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Discussion: Berlioz: Requiem - Sir Colin Davis

Posts: 13
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Post by Peter August 3, 2008 (1 of 13)
Matthew Tepper is quite right. This was recorded in Westminster Cathedral.

http://www.deccaclassics.com/music/originals/4757765.html

Peter

Post by Edvin August 3, 2008 (2 of 13)
I don't understand the above. Who is Matthew Tepper?

Post by Peter August 3, 2008 (3 of 13)
Edvin said:

I don't understand the above. Who is Matthew Tepper?

He was quoted in the review from his website here: http://www.home.earthlink.net/~oy/berlioz.htm

I thought I'd confirm the info. BTW, some years ago when working at Westminster Cathedral I went to a performance of Monteverdi's Vespers - stunning especially in that environment and acoustic.

This Berlioz recording isn't yet in the lists for release in the UK.

Peter

Post by Edvin August 3, 2008 (4 of 13)
I see. The Berlioz sounds absolutely gorgeous in four channel.
Thomas

Post by Peter August 3, 2008 (5 of 13)
Edvin said:

I see. The Berlioz sounds absolutely gorgeous in four channel.
Thomas

I'm looking forward hugely to getting a copy. Hope Stockholm isn't too hot and stuffy this Summer.

Peter

Post by terence August 3, 2008 (6 of 13)
i wonder how this compares with the norrington recording which i have already bought?

Post by Edvin August 3, 2008 (7 of 13)
Peter said:

I'm looking forward hugely to getting a copy. Hope Stockholm isn't too hot and stuffy this Summer.

Peter

Thanks Peter. I have actually moved from Stockholm to the south of Sweden, and it has been very warm and humid for a while now.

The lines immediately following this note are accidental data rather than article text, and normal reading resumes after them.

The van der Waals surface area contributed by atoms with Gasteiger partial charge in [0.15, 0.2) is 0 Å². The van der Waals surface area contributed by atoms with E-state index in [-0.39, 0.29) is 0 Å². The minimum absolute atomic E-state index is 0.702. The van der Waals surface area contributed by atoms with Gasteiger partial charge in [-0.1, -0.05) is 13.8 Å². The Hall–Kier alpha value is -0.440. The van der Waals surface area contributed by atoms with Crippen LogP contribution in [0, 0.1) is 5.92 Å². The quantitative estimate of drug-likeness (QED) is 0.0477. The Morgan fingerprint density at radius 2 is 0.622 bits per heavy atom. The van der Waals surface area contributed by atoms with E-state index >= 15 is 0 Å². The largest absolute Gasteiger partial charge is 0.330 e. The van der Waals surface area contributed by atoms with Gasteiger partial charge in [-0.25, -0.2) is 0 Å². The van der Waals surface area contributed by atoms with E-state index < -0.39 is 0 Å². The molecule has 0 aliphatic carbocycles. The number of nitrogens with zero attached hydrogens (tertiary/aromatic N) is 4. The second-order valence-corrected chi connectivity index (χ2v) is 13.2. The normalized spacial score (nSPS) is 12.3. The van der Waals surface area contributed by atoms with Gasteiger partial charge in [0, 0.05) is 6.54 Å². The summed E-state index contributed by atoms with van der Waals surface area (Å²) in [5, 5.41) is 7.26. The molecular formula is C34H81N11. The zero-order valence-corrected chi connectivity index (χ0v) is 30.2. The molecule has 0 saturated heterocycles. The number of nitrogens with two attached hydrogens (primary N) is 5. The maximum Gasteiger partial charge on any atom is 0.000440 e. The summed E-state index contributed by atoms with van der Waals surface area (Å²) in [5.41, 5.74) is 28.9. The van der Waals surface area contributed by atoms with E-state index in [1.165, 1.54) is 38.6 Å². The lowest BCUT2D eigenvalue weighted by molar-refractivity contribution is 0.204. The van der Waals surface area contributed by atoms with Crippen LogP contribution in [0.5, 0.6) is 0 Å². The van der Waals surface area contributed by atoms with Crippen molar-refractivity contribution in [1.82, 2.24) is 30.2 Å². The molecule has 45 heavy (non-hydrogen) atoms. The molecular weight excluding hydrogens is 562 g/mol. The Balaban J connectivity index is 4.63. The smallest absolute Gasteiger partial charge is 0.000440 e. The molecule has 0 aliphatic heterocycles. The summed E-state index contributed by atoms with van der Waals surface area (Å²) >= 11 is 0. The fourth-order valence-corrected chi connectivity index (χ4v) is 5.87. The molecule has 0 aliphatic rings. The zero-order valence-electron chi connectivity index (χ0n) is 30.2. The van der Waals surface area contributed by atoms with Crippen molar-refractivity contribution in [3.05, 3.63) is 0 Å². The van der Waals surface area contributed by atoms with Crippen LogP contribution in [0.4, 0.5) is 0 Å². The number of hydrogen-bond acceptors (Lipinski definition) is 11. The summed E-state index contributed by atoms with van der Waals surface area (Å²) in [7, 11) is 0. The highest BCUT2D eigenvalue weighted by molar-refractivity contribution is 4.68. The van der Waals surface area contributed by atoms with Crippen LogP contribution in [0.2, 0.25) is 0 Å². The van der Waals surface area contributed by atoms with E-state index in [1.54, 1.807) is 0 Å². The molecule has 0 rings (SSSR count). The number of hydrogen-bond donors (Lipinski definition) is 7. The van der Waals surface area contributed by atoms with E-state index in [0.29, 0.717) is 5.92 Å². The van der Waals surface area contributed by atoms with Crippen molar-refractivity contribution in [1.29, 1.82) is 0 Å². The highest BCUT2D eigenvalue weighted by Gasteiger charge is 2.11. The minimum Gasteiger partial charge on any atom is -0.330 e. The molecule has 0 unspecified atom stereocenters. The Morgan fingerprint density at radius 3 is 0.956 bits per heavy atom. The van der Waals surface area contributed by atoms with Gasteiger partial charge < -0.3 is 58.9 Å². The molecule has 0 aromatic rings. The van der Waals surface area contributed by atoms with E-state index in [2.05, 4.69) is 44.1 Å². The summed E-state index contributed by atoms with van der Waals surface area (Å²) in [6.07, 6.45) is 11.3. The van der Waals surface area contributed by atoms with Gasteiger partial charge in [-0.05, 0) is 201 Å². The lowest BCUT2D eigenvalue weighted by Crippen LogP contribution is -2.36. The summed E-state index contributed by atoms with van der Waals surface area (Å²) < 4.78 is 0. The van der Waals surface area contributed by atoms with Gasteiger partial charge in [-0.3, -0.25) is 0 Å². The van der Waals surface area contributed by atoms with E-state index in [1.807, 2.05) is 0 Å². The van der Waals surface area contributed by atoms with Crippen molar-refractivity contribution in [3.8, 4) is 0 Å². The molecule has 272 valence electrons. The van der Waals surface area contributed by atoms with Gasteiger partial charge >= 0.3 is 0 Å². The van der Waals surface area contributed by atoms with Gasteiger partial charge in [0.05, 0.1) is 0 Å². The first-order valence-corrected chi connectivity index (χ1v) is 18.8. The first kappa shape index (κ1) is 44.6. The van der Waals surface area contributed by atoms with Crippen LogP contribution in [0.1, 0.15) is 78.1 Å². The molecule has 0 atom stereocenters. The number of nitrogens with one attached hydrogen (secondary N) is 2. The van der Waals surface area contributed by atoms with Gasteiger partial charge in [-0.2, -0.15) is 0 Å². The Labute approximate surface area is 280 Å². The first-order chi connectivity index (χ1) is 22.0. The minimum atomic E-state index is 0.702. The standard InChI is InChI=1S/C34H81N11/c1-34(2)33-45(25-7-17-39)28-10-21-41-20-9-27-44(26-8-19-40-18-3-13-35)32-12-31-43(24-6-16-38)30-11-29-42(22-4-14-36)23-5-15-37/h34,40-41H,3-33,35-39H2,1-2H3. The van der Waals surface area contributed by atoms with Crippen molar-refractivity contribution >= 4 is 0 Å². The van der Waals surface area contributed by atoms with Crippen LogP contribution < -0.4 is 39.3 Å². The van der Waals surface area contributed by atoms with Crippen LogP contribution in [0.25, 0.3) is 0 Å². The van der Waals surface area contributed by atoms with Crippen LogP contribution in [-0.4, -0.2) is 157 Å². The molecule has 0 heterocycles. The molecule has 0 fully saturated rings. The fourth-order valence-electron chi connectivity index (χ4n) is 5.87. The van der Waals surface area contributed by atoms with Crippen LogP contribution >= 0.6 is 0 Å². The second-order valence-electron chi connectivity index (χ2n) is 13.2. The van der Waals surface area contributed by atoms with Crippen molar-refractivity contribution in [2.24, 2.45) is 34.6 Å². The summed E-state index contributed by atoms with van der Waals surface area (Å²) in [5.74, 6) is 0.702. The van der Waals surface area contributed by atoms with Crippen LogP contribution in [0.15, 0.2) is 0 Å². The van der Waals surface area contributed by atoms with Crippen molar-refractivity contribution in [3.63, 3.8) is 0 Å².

Thomas

Post by Edvin August 3, 2008 (8 of 13)
terence said:

i wonder how this compares with the norrington recording which i have already bought?

The Philips/Pentatone is a much better performance. Norrington is a bit too matter of fact, I think. And some of his tempos sound restless.

Post by akiralx August 4, 2008 (9 of 13)
Edvin said:

I don't understand the above. Who is Matthew Tepper?

Also a luminary of the usenet newsgroup rec.music.classical.recordings.

Post by gonzostick August 4, 2008 (10 of 13)
The Norrington recording has much more bass, as it is recorded with closer microphone set-ups. It was done, per the liner notes in a concert hall in Stuttgart. At Westminster Cathedral, we have the kind of space for which this work was conceived. This is one work where the building is as important as the music played in it. Berlios knew that, and that is why the work requires such monumental forces. There is a BBC live performance of the Mahler 8th at Royal Albert Hall with Horenstein that has that same sense of frisson and yummy acoustics, though only in 2 channel stereo.

As I said in my review, I own all the multi-channel hi-res releases of this music and I was SO happy to hear that the early Davis recording would be released. The Abravanel, recorded in the Mormon Tabernacle, is pretty good, but the real brass choir is recorded so closely, it is painful to hear. Still the sound of the Tabernacle makes the performance sound really good.

What makes this Philips recording so special is that the engineers captured the sound of the building as well as the orchestra, choruses and soloist. There is an amazing sense of occasion and purpose to the performance which is quite fetching. The smaller moments are very sweet and lyrical, while the big moments, even with the more remote pickup, are incredibly exciting, as Davis whips everyone into a very disciplined frenzy. Compared to the Norrington, which is VERY good, the lighter bass response has to do with the size of the space. To get a Telarc-size bass drum sound in Westminster Cathedral would require something like a blasting cap... LOL On the other hand, listen for the really clear sense of pitch in the bass chords written for tympani in the Tuba Mirum and be AMAZED! That is also a benefit of the space...

As I will say again, DO NOT MISS!!!

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